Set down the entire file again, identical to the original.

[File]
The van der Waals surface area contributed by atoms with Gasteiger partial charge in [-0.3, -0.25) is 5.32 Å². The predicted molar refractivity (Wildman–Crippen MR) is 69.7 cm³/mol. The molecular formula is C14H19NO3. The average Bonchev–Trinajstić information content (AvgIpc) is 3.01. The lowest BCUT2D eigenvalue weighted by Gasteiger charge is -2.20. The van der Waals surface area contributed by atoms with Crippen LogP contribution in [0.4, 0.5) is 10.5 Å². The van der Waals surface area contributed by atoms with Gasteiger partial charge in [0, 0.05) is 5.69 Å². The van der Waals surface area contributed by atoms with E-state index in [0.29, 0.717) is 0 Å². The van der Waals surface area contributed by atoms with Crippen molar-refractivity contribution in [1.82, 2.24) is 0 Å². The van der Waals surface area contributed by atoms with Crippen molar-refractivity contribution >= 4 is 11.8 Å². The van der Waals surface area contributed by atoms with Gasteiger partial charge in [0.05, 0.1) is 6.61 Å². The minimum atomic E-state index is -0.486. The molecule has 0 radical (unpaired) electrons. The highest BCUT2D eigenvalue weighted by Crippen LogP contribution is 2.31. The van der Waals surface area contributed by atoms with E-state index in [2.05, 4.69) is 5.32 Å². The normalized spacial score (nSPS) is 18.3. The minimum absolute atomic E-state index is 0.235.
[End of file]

The van der Waals surface area contributed by atoms with Gasteiger partial charge in [-0.3, -0.25) is 5.32 Å². The predicted molar refractivity (Wildman–Crippen MR) is 69.7 cm³/mol. The molecular formula is C14H19NO3. The average Bonchev–Trinajstić information content (AvgIpc) is 3.01. The lowest BCUT2D eigenvalue weighted by Gasteiger charge is -2.20. The van der Waals surface area contributed by atoms with Crippen LogP contribution in [0.4, 0.5) is 10.5 Å². The van der Waals surface area contributed by atoms with Gasteiger partial charge in [0, 0.05) is 5.69 Å². The van der Waals surface area contributed by atoms with E-state index in [0.29, 0.717) is 0 Å². The van der Waals surface area contributed by atoms with Crippen molar-refractivity contribution in [1.82, 2.24) is 0 Å². The van der Waals surface area contributed by atoms with Crippen molar-refractivity contribution >= 4 is 11.8 Å². The van der Waals surface area contributed by atoms with Gasteiger partial charge in [0.05, 0.1) is 6.61 Å². The minimum atomic E-state index is -0.486. The molecule has 0 radical (unpaired) electrons. The highest BCUT2D eigenvalue weighted by Crippen LogP contribution is 2.31. The van der Waals surface area contributed by atoms with E-state index in [2.05, 4.69) is 5.32 Å². The normalized spacial score (nSPS) is 18.3. The minimum absolute atomic E-state index is 0.235.